Decades ago I lived for six months or so in the Philippines. During that time, I joined one of the huge demonstrations marking the closure of the US base in Subic Bay. Among the million or so people in the street marched a large contingent from the Kilusang Mayo Uno (the leftwing union federation). Many of the KMU members wore T-shirts reading ‘I am proud to belong to the working class—the class to whom the future belongs’.
As well as an obvious socialist aspiration, the shirts described the reality in a developing nation where, every day, men and women left their villages to become urban wage labourers. Everywhere, peasants were becoming workers, making the working class, quite literally, the class of the future. The same transition had happened centuries earlier in the developed world, and the memory of that shift means that Europeans still associate the term ‘working class’ with the metropolis (as opposed to the peasantry of the countryside).
But colonial settler states such as Australia passed through a different history. After dispossessing the Indigenous occupants, the British used the land to establish capitalist agriculture rather than feudal estates. As a result, throughout the nineteenth century, many key working-class occupations were centred in the bush—think of how the Labor Party emerged, in part, from the mass strike of shearers in 1891.
That history continues to shape Australian attitudes both to the working class and to the bush, which are invariably presented as synonymous in a way that makes little sense elsewhere. Almost by definition, the majority of working-class people—people who sell their labour power for a wage—live in the cities, simply because that’s where the employers are.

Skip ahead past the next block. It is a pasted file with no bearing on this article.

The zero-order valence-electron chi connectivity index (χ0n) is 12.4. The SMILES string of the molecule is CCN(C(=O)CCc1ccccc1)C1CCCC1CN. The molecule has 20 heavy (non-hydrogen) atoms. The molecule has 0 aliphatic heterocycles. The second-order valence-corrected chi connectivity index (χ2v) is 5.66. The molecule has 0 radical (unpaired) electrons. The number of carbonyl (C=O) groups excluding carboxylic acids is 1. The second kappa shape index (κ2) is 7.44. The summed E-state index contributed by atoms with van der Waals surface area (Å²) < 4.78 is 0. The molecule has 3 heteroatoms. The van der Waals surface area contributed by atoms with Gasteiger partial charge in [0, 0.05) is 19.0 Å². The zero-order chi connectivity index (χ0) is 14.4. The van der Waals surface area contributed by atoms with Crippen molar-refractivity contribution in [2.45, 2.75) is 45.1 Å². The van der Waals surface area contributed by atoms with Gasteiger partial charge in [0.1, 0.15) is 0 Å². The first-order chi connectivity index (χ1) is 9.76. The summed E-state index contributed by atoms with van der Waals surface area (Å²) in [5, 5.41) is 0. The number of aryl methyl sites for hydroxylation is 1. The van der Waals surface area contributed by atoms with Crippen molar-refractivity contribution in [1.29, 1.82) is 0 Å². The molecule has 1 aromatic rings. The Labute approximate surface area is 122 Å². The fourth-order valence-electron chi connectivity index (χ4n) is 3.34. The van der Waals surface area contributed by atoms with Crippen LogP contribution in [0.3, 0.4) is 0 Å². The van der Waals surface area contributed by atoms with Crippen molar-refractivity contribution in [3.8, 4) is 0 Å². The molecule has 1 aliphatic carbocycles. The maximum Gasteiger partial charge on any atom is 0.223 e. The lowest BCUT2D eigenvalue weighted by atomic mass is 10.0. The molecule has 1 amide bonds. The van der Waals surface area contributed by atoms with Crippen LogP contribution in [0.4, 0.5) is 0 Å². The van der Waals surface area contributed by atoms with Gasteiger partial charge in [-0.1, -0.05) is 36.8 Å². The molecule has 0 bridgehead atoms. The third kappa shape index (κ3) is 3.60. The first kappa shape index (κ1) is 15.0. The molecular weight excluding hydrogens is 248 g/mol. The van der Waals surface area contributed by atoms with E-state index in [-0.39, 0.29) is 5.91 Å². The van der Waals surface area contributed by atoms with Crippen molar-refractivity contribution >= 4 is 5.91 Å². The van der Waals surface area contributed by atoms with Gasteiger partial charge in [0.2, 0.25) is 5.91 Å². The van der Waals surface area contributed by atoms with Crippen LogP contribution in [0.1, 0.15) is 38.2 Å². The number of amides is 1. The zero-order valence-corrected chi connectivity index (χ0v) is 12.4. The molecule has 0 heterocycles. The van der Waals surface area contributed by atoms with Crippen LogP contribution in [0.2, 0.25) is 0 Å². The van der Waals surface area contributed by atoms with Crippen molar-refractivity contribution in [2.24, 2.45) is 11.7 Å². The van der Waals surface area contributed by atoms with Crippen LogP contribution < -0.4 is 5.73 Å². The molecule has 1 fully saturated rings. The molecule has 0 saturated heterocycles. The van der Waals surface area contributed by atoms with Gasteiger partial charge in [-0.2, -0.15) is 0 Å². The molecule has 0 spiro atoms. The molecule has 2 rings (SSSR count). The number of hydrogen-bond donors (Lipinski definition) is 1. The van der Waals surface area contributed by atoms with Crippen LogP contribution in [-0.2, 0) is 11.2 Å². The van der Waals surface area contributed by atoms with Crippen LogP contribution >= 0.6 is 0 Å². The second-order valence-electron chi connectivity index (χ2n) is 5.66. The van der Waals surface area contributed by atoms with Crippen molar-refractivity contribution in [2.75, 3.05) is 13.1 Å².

Yet whenever the media discusses ‘class’, it uses the term to describe rural life—even though many of the professions we typically associate with the country are not, in strict terms, working class at all. Most obviously, as Smarsh notes, operating a farm means running a small business. ‘No one in my close family belonged to a union,’ she says, ‘most of the men being self-employed as farmers or tradesmen, and most of the women doing work that was poorly unionized.’
Both Morton and Smarsh describe appalling destitution. But ‘class’, as a meaningful term, can’t simply be reduced to income or lack of it—at least, not in any straightforward way. The deprivation that both books chronicle so well can be attributed, in part, to economic shifts that destroyed older occupations and intensified the shift of working class in the cities and regional centres. In the United States, for instance, in 1790, 90 per cent of the population worked (including as slaves) on farms. By 1910 that figure had fallen to 35 per cent—and today’s it’s less than 1.5 per cent.
Why does this matter? Poverty is poverty, and the stories of the rural poor deserve to be heard, no matter the terms we use to describe them. But the persistent association between a working-class identity and the countryside inflects the discussion with nostalgia, facilitating a presentation of working-class people as a peculiar hangover from the past. It weakens the potential for solidarity, so that an identification of common interests gives way to a voyeuristic curiosity. Smarsh reports how, when they learned about her childhood, her college friends said, ‘I haven’t heard of anything like that since The Grapes of Wrath.’
You wouldn’t know from contemporary literary culture that the great bulk of the population belongs to the working class (some 80 per cent of Australians work for a wage), nor that literary production is itself becoming proletarianised. Many journalists, for instance, now endure industrial conditions (short-term contracts, casualisation, an absence of overtime) that building workers would rightly reject as unfair. The wages paid to the largely female workforce of the publishing industry remain an open scandal, something that makes the recent decision of employees at Penguin to unionise so important.
We need books like A Hundred Years of Dirt and Heartland. But we also need, more than ever, to think about how such stories relate to the lives of the invisible people of the urban working class. •
Jeff Sparrow is a writer, editor and broadcaster.